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Editor’s Note, January-February 2021

How are you doing?
A bit tired, thanks. You?

It is just a few weeks before the holidays as I write this – and boy do people sound tired. I am seeing story after story in the news and on social media about stressed-out students, burned-out faculty and a general sense of exhaustion by university staff. In recognition of this, several universities have moved back the start of the winter term by a week to give everyone a bit more time to recharge.

Amidst the gloom, there are rays of hope. At least one drug company has just received approval for their vaccine against COVID-19, with several others likely to follow. It is still too early to predict when widescale vaccination will roll out in Canada, but it appears that it won’t be until at least late winter or the spring – and that’s assuming we don’t run into any snags along the way. So, the winter term will run pretty much like the fall term before it: quiet campuses, limited social interactions and a less-than-ideal educational experience despite the heroic efforts by everyone involved.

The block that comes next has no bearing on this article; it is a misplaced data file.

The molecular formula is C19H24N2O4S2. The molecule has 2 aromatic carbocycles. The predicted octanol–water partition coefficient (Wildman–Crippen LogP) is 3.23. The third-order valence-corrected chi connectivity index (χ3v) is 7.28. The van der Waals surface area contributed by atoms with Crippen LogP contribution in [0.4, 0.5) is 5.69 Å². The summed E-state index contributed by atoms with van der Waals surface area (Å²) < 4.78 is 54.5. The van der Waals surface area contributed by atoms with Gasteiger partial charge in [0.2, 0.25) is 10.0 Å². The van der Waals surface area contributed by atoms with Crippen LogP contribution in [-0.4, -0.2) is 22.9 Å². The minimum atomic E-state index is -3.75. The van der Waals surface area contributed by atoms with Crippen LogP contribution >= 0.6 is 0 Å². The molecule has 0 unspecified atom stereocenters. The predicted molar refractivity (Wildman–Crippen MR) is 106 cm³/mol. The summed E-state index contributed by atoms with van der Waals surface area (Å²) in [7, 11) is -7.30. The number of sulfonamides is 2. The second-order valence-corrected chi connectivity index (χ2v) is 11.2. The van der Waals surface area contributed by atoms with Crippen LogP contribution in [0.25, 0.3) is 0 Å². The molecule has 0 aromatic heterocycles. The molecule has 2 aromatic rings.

But, let’s give credit where it’s due: the fall term did at least happen, and learning did occur. That may sound like faint praise, butu even that didn’t look certain for the fall when the first lockdowns took effect in the spring. As for the 2021-2022 academic year? Well, that’s too far away to think about right now, but I am quietly hopeful that students will be back to some kind of in-person experience by then.

In the meantime, we have lots for you to read in this issue. There’s our cover story on learning management systems, whose importance has never been more evident; a look at how a handful of international students are faring during the pandemic; and a feature on the ways universities are adapting their experiential learning activities at a time when most students are at home in front of their laptops. Stories of ingenuity, resilience and making do.

Léo Charbonneau